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NEW YORK CITY -- Bank of America said it is calling off its plan to charge a $5 monthly fee for customers who use their debit cards to make purchases. It announced in September that it would begin charging the fee in January.
The nation's second-largest bank's reversal on the debit card levy follows widespread backlash from customers and competitive pressure from rival banks who have nixed plans to charge customers for using their debit cards. Last week, JPMorgan Chase and Wells Fargo decided to cancel test programs. This week, SunTrust Banks and Regions Financial Corp. said they would end monthly charges.
"We have listened to our customers very closely over the last few weeks and recognize their concern with our proposed debit usage fee," said BofA co-chief operating officer David Darnell. "Our customers' voices are most important to us. As a result, we are not currently charging the fee and will not be moving forward with any additional plans to do so."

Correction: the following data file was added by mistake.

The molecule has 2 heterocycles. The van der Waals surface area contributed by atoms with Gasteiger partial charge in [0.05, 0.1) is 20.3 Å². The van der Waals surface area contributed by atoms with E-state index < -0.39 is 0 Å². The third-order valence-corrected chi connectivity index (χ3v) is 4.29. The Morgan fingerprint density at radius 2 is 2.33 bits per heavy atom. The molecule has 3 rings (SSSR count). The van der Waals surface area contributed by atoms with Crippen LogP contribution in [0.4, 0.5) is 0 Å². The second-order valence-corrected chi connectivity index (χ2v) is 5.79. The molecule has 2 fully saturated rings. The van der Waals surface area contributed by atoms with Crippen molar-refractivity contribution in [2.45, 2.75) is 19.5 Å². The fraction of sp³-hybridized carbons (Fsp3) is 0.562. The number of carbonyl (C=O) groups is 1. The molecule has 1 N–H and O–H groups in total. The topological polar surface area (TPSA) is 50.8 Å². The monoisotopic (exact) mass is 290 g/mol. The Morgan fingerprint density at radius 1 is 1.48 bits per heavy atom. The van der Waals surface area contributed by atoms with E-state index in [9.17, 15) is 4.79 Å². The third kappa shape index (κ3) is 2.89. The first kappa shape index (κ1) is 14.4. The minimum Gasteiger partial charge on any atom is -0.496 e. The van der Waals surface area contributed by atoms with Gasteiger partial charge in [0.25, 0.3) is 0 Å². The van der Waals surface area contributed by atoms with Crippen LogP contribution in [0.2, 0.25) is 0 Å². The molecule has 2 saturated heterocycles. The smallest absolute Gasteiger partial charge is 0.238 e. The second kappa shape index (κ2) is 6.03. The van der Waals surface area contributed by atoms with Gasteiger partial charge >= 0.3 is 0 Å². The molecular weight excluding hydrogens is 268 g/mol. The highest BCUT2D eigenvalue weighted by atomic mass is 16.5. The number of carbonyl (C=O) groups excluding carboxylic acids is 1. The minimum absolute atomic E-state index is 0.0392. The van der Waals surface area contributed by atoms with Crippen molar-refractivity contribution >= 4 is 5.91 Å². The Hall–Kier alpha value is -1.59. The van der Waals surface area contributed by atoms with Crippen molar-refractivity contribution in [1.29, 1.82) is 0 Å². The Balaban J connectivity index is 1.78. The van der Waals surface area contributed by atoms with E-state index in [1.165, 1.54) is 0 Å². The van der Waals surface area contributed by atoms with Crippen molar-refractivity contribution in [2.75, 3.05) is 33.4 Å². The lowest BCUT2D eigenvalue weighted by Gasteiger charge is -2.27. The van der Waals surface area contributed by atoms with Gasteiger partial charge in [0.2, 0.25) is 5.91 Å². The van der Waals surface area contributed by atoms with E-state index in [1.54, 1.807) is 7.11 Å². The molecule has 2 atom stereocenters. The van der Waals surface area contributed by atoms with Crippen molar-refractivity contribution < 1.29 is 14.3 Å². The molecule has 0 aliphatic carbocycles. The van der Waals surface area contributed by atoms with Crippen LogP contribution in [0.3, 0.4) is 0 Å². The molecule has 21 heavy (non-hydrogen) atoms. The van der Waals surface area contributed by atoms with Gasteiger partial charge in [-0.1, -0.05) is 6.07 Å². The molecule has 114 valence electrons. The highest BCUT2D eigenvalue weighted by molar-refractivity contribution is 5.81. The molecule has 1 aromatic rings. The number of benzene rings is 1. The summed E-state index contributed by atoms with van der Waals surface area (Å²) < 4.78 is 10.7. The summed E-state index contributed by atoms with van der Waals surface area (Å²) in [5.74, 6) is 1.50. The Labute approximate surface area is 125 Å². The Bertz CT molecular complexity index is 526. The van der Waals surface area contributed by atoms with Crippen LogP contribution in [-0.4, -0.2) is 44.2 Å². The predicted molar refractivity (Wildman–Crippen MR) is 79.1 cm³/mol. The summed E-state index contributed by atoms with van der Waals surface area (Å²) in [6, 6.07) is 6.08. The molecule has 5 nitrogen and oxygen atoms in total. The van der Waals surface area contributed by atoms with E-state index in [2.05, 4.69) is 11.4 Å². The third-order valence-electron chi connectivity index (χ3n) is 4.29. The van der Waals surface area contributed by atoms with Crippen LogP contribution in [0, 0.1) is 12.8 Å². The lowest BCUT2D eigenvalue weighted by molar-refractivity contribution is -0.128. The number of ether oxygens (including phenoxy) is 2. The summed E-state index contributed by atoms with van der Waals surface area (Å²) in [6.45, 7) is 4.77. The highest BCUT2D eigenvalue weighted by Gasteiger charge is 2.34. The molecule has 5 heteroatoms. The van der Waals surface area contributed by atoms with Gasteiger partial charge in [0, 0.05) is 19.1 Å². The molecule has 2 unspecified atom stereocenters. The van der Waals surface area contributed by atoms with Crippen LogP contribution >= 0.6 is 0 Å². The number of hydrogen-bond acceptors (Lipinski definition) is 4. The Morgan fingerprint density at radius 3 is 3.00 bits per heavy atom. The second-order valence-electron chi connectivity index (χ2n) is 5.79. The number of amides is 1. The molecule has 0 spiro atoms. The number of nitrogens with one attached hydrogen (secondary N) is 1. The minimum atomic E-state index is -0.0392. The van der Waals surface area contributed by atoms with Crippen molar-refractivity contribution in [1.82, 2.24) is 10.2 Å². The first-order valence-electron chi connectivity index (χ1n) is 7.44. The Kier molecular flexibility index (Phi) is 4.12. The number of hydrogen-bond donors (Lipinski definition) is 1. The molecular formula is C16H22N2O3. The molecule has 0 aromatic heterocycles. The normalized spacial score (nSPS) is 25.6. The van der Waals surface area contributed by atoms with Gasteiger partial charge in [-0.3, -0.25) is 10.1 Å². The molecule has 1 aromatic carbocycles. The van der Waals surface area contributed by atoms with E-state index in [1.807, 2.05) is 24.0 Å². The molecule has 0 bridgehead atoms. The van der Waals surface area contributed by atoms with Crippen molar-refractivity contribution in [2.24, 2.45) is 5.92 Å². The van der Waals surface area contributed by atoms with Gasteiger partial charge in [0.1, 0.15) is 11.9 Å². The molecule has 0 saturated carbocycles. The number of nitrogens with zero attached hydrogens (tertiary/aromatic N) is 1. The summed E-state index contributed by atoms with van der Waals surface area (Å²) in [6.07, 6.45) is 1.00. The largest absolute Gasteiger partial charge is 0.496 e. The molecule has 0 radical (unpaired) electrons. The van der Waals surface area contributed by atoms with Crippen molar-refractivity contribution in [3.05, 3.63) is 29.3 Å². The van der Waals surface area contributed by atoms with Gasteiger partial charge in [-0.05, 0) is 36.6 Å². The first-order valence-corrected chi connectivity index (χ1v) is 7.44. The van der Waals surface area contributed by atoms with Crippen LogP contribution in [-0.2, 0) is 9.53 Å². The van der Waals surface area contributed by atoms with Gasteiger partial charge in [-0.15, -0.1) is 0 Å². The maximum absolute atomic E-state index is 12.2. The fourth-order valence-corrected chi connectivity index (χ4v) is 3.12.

Banks crafted monthly debit card charges as a means of recouping lost revenue from a cap on the debit card swipe fees they could charge merchants under the Durbin Amendment. | SEE STORY
But the new fees the institutions planned to charge sparked pledges by thousands of consumers to move their money out of big banks. Grassroots activists have dubbed Nov. 5 Bank Transfer Day and have been mounting a campaign urging customers of big banks move their accounts to community banks and credit unions.
Meanwhile, the National Automatic Merchandising Association and leading cashless vending providers said they are working with financial institutions to mitigate the damaging effect the new Durbin rates could have on the vending industry. Visa and Mastercard have said they will charge the full 21¢ per transaction allowed for small-ticket debit card transactions, potentially tripling the cost of an average vending transaction. | SEE STORY